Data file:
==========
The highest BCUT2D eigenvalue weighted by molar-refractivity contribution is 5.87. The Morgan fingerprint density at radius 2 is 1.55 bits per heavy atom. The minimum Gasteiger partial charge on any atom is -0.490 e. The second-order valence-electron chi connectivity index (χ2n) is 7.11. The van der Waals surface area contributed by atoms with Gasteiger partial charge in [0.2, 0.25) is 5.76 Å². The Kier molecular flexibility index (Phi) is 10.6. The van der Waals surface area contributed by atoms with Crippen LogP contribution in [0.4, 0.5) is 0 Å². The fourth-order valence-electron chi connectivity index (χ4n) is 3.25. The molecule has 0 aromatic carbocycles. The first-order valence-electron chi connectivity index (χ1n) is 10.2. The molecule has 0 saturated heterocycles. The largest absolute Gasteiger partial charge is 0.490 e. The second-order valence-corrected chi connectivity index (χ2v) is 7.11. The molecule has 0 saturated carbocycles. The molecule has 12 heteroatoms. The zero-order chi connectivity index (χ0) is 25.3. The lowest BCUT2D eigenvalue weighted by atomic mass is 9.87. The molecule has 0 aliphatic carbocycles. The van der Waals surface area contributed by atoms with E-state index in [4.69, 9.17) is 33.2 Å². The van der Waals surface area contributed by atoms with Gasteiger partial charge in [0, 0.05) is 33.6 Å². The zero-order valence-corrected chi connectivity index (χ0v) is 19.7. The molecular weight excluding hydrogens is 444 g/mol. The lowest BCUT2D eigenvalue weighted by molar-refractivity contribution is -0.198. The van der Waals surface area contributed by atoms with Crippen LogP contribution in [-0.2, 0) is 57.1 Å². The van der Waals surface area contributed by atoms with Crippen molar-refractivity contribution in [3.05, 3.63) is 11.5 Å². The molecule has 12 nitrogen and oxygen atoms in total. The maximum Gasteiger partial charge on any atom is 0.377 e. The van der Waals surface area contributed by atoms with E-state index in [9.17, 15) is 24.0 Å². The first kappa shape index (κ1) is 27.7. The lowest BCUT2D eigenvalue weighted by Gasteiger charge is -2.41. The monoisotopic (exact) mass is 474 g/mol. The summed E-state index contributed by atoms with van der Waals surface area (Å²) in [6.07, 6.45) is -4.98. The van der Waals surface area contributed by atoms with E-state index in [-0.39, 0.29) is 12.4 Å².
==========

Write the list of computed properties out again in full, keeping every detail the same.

The highest BCUT2D eigenvalue weighted by molar-refractivity contribution is 5.87. The Morgan fingerprint density at radius 2 is 1.55 bits per heavy atom. The minimum Gasteiger partial charge on any atom is -0.490 e. The second-order valence-electron chi connectivity index (χ2n) is 7.11. The van der Waals surface area contributed by atoms with Gasteiger partial charge in [0.2, 0.25) is 5.76 Å². The Kier molecular flexibility index (Phi) is 10.6. The van der Waals surface area contributed by atoms with Crippen LogP contribution in [0.4, 0.5) is 0 Å². The fourth-order valence-electron chi connectivity index (χ4n) is 3.25. The molecule has 0 aromatic carbocycles. The first-order valence-electron chi connectivity index (χ1n) is 10.2. The molecule has 0 saturated heterocycles. The largest absolute Gasteiger partial charge is 0.490 e. The second-order valence-corrected chi connectivity index (χ2v) is 7.11. The molecule has 0 saturated carbocycles. The molecule has 12 heteroatoms. The zero-order chi connectivity index (χ0) is 25.3. The lowest BCUT2D eigenvalue weighted by atomic mass is 9.87. The molecule has 0 aliphatic carbocycles. The van der Waals surface area contributed by atoms with E-state index in [4.69, 9.17) is 33.2 Å². The van der Waals surface area contributed by atoms with Gasteiger partial charge in [0, 0.05) is 33.6 Å². The zero-order valence-corrected chi connectivity index (χ0v) is 19.7. The molecular weight excluding hydrogens is 444 g/mol. The lowest BCUT2D eigenvalue weighted by molar-refractivity contribution is -0.198. The van der Waals surface area contributed by atoms with Crippen LogP contribution in [-0.2, 0) is 57.1 Å². The van der Waals surface area contributed by atoms with Crippen molar-refractivity contribution in [3.05, 3.63) is 11.5 Å². The molecule has 12 nitrogen and oxygen atoms in total. The maximum Gasteiger partial charge on any atom is 0.377 e. The van der Waals surface area contributed by atoms with E-state index in [9.17, 15) is 24.0 Å². The first kappa shape index (κ1) is 27.7. The lowest BCUT2D eigenvalue weighted by Gasteiger charge is -2.41. The monoisotopic (exact) mass is 474 g/mol. The summed E-state index contributed by atoms with van der Waals surface area (Å²) in [6.07, 6.45) is -4.98. The van der Waals surface area contributed by atoms with E-state index in [-0.39, 0.29) is 12.4 Å².